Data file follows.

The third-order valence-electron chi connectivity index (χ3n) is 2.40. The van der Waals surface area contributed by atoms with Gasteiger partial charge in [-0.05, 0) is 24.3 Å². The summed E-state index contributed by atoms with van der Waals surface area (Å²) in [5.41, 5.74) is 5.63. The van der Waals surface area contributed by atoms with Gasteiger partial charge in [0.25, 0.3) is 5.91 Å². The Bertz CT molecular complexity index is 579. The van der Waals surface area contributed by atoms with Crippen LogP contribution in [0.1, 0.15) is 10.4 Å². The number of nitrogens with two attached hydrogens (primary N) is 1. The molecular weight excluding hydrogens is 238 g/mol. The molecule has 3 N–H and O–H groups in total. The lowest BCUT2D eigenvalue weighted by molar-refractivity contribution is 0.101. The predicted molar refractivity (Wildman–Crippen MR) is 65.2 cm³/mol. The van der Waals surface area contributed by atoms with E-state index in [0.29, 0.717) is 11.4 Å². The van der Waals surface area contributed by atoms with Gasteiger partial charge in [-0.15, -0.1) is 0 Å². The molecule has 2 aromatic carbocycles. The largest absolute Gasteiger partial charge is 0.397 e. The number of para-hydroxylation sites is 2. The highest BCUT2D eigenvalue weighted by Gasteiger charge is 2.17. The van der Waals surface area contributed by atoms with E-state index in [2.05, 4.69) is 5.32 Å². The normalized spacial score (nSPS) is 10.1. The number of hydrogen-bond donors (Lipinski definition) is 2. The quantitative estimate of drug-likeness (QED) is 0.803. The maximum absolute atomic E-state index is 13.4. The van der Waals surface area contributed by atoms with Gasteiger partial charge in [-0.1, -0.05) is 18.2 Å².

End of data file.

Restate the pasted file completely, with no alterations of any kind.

The third-order valence-electron chi connectivity index (χ3n) is 2.40. The van der Waals surface area contributed by atoms with Gasteiger partial charge in [-0.05, 0) is 24.3 Å². The summed E-state index contributed by atoms with van der Waals surface area (Å²) in [5.41, 5.74) is 5.63. The van der Waals surface area contributed by atoms with Gasteiger partial charge in [0.25, 0.3) is 5.91 Å². The Bertz CT molecular complexity index is 579. The van der Waals surface area contributed by atoms with Crippen LogP contribution in [0.1, 0.15) is 10.4 Å². The number of nitrogens with two attached hydrogens (primary N) is 1. The molecular weight excluding hydrogens is 238 g/mol. The molecule has 3 N–H and O–H groups in total. The lowest BCUT2D eigenvalue weighted by molar-refractivity contribution is 0.101. The predicted molar refractivity (Wildman–Crippen MR) is 65.2 cm³/mol. The van der Waals surface area contributed by atoms with E-state index in [0.29, 0.717) is 11.4 Å². The van der Waals surface area contributed by atoms with Gasteiger partial charge in [-0.15, -0.1) is 0 Å². The molecule has 2 aromatic carbocycles. The largest absolute Gasteiger partial charge is 0.397 e. The number of para-hydroxylation sites is 2. The highest BCUT2D eigenvalue weighted by Gasteiger charge is 2.17. The van der Waals surface area contributed by atoms with E-state index in [2.05, 4.69) is 5.32 Å². The normalized spacial score (nSPS) is 10.1. The number of hydrogen-bond donors (Lipinski definition) is 2. The quantitative estimate of drug-likeness (QED) is 0.803. The maximum absolute atomic E-state index is 13.4. The van der Waals surface area contributed by atoms with Gasteiger partial charge in [-0.1, -0.05) is 18.2 Å².